Who’s fooling who?

Shakespeare is known for his infatuation with the large festivals that took place during his time, which often mixed up social order. Also, famous to Shakespeare, characters of the lowest class are often the most knowledgeable (I vaguely remember this from the grave-diggers in Hamlet). Feste, known as the clown/Olivia’s jester, is ironically the most verbally sound and intelligent person in the play; he’s also one of the few characters who has any clue of what is happening in the world around him. In reading Twelfth Night we cannot help but think that Shakespeare is attempting to throw all prior stigmas concerning social standing out the window entirely. The true fools lie within the nobility of Illyria.

At the start of Act 3 we get a scene of Viola (dressed as Cesario) interacting with Feste. After a bit of witty conversation concerning the integrity of words, Feste states he is not Olivia’s fool: “…she will keep no fool, sir, till she be married” (3.1.28). Not only is Feste poking fun at the sanctity of marriage, but this is also alluding to Olivia’s love for Cesario (who of course is actually Viola, a woman). Feste also mentions that Olivia and Duke Orsino are equally comparable fools, which is proved by Orsino’s over-the-top wishes to marry Olivia when meanwhile he has never spoken to the woman in his life. Both Orsino and Olivia are in love based solely upon appearance–“foolish” occurrences–and a man dressed as a clown appears to be the only voice of reason in the matter. Viola also plays the fool in emptying out her pockets for Feste in the same scene; she awards Feste for his humor and “well” ability to beg. She comments on Feste’s exit as follows: “This fellow is wise enough to play the fool / And to do that well craves a kind of wit / He must observe their mood on whom he jests” (3.1.53). Feste is aware of his surroundings–he knows Viola is traveling back and forth from Orsino to Olivia without being told so, and he can read human emotion well enough to use his skills to make profit.

Feste further toys with Malvolio in Act 4.2, who is now entrapped “in a dark room and bound” after Maria (a lower ranking member of Olivia’s court) writes him a letter imitating Olivia’s handwriting. The letter led Malvolio to dress up in ridiculous yellow tights in order to supposedly please Olivia; he ended up appearing like more of a court jester than Feste. Malvolio’s strange behavior caused Olivia to regard him as a madman. In this Act, Feste dresses up as Sir Topas to frighten Malvolio. Feste even acts out two separate voices and talks to himself–perhaps traits of a true madman–yet all of his ingenious efforts are all just tricks to confuse Malvolio, who is perfectly sane, and a perfect fool.

In addition, two of my favorite fools, Sir Toby and Sir Andrew, who act as the dead-beat drunkards of Olivia’s court, have advised yet another ill-witted plan. Sir Andrew writes a letter to Ceasario (Viola), challenging the man to a duel. Meanwhile, Sir Toby throws out the letter because he knows Ceasario will read it and think Sir Andrew is a “clodpoll” or “blockhead” (3.4.168). Next, Sir Toby and Fabian trick Ceasario into thinking Sir Andrew is a valiant fighter, while telling Sir Andrew that Ceasario is an expert at fencing. Meanwhile, Viola and Sir Andrew are both completely inexperienced fighters yet are now terrified of each other. In this instance, Sir Andrew is tricked by his own friends. Viola also drops the ball through not initially realizing that Antonio has mistaken her for her twin brother, Sebastian. Sebastian is the only one who successfully fools Feste (at the beginning of Act 4); Olivia mistakes Sebastain for Ceasario, and Sebastian agrees to marry Olivia by Act 4.3. Sebastain, however, is completely unaware that he is most certainly not the person Olivia wishes to marry. By the end of Act 4, everything in this comedy is in complete chaos. Very few characters have a concrete grasp of what is going on, and the ones who think they know are sadly mistaken. Overall, though, the play thus far has made the biggest fools out of the nobility, leaving the lower ranking members to play tricks on the higher-ups and wield fierce rhetoric.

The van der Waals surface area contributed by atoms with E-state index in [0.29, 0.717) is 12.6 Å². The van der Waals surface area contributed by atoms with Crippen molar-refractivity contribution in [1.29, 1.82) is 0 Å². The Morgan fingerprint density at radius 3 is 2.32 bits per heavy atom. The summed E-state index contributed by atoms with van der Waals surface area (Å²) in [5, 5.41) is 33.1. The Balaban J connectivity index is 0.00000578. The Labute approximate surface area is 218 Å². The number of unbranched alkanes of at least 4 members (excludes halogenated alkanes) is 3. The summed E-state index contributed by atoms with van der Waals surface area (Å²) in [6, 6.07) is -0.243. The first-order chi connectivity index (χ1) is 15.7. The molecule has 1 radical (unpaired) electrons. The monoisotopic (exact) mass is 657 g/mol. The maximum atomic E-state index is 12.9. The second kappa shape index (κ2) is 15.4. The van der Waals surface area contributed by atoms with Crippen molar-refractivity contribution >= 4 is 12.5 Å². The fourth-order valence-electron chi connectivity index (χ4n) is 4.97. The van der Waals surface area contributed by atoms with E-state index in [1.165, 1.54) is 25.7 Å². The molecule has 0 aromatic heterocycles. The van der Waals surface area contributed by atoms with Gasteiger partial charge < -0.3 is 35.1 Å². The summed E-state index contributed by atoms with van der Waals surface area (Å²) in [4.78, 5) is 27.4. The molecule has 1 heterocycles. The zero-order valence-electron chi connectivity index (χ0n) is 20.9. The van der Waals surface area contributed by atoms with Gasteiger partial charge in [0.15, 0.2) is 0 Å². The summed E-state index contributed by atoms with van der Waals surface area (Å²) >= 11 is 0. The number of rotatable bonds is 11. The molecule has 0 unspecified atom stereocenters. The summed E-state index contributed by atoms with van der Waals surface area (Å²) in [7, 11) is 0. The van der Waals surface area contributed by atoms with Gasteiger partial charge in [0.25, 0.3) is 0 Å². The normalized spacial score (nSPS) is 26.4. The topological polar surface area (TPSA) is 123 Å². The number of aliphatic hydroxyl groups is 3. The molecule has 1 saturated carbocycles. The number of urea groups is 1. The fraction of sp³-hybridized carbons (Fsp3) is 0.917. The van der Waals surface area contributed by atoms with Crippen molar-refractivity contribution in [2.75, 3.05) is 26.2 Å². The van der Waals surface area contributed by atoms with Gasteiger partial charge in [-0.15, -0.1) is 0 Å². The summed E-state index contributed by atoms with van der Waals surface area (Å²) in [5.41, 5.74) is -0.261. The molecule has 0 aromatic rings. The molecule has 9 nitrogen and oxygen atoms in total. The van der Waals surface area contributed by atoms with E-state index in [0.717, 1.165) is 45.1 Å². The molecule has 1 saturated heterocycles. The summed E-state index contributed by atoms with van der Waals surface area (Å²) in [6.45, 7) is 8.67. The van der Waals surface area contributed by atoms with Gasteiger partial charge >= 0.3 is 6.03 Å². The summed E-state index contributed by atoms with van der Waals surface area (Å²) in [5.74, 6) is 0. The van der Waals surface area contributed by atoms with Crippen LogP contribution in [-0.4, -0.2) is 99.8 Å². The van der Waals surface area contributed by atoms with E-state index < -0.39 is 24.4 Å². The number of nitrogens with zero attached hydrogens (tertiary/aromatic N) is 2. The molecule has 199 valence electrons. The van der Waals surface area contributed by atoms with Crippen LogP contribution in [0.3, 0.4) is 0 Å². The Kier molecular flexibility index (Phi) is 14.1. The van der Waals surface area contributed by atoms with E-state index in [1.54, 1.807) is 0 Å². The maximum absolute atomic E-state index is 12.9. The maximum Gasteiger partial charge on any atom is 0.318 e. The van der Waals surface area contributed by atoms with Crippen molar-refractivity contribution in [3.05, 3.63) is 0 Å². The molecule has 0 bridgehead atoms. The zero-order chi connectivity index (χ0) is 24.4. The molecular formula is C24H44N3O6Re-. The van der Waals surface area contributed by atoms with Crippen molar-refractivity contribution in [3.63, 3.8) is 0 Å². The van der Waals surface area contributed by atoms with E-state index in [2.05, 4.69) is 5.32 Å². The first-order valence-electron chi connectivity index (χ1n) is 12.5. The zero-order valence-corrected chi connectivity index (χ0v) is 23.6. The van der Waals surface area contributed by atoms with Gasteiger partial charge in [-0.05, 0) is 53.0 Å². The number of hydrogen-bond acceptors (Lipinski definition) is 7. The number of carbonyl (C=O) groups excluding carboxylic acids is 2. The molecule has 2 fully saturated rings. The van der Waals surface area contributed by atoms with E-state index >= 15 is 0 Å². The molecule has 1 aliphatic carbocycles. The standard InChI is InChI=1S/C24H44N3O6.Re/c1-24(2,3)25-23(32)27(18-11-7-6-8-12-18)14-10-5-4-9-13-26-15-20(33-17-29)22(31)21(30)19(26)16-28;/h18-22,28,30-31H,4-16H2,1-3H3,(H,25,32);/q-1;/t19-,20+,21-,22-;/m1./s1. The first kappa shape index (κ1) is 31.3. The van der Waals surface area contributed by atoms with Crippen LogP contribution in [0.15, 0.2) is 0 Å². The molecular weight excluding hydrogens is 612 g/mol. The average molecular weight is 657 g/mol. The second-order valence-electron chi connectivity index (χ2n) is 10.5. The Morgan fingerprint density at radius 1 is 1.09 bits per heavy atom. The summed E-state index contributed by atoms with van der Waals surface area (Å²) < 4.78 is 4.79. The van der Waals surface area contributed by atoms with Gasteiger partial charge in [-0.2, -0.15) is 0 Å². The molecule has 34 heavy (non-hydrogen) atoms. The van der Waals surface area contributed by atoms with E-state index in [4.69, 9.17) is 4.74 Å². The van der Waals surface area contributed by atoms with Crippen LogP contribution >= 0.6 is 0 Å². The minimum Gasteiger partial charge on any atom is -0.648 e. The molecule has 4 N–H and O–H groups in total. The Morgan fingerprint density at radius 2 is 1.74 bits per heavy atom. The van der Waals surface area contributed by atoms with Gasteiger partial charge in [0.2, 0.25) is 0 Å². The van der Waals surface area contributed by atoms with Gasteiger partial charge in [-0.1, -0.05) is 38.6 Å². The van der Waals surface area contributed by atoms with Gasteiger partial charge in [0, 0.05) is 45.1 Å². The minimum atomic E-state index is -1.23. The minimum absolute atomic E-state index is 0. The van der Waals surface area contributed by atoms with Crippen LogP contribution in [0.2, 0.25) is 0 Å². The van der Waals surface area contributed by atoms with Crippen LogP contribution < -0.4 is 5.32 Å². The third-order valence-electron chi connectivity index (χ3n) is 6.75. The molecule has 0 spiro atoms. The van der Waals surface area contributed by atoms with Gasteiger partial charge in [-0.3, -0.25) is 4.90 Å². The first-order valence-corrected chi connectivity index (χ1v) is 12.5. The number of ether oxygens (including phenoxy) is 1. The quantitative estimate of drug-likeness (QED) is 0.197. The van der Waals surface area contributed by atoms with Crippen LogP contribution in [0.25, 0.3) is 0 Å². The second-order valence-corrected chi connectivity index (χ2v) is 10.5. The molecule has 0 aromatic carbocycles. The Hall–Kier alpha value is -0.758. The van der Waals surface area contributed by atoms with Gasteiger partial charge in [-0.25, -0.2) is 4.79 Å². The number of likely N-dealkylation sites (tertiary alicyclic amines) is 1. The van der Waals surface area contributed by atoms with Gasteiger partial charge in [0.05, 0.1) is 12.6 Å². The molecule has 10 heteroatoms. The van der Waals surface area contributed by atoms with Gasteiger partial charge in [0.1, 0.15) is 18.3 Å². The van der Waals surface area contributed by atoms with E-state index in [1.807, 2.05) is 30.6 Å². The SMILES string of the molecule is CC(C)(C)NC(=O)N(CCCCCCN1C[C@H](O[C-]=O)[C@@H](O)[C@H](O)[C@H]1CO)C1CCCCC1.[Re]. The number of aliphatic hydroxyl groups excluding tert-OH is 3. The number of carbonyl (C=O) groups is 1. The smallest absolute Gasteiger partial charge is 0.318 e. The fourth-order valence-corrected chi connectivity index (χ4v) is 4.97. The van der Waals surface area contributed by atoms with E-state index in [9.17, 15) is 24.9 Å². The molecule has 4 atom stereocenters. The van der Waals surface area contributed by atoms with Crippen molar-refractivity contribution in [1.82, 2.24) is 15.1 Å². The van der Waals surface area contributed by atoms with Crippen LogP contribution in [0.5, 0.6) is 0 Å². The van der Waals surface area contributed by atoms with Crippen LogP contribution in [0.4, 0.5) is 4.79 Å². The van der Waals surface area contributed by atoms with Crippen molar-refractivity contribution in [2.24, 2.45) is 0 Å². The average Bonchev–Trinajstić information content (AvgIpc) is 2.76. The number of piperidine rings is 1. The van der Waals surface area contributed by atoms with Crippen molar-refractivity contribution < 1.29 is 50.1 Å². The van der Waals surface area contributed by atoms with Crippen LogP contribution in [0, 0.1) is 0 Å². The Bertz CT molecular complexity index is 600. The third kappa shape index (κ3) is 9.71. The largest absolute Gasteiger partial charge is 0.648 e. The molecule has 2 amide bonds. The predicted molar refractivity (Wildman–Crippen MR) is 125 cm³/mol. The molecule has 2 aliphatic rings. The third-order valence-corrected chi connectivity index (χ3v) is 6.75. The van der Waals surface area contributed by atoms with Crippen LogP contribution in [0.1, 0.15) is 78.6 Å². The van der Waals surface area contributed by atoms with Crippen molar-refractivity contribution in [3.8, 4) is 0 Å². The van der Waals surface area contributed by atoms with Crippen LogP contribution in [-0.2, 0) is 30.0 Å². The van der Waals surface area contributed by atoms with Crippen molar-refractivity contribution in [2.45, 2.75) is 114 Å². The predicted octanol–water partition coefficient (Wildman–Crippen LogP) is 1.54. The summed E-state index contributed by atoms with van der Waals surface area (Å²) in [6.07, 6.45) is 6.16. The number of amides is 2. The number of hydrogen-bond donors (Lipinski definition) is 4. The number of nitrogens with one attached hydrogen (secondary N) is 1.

2 thoughts on “Who’s fooling who?

  1. David Young

    “In reading Twelfth Night we cannot help but think that Shakespeare is attempting to throw all prior stigmas concerning social standing out the window entirely. The true fools lie within the nobility of Illyria.” I think you’re on point with this statement, this nicely sums up everything else. I also didn’t think of it quite like that until I read your post. The true fools truly are in the nobility. I might add that other fools can be found serving the foolish nobility. In my mind there are only a few people in the play who are not fools, namely Feste and Viola. By reputation Feste is a fool but it is only an act the convinces everyone else, except Viola. This gives him an advantage over just about everyone else. The nobility expect him to be a fool when in fact he is far from it, allowing him to potentially run circles around them in all areas. Viola I would also discount as a fool since she herself is fooling everyone, even Feste. The only person who manages to lead her astray is Sir Toby and she can’t really be blamed for that.

  2. coleenhiggins

    It is ironic that the one whose job it is to play the fool and entertain is the one who is the wisest and imparts the most knowledge without anyone realizing. It would seem that the nobility are all too wrapped up in their love triangles to pay any mind to Feste. As an observer, Feste has a good sense of what all the other characters are like in order to play a good jest on them. By getting to know everyone in this way he is able to reveal truths that the others would overlook.


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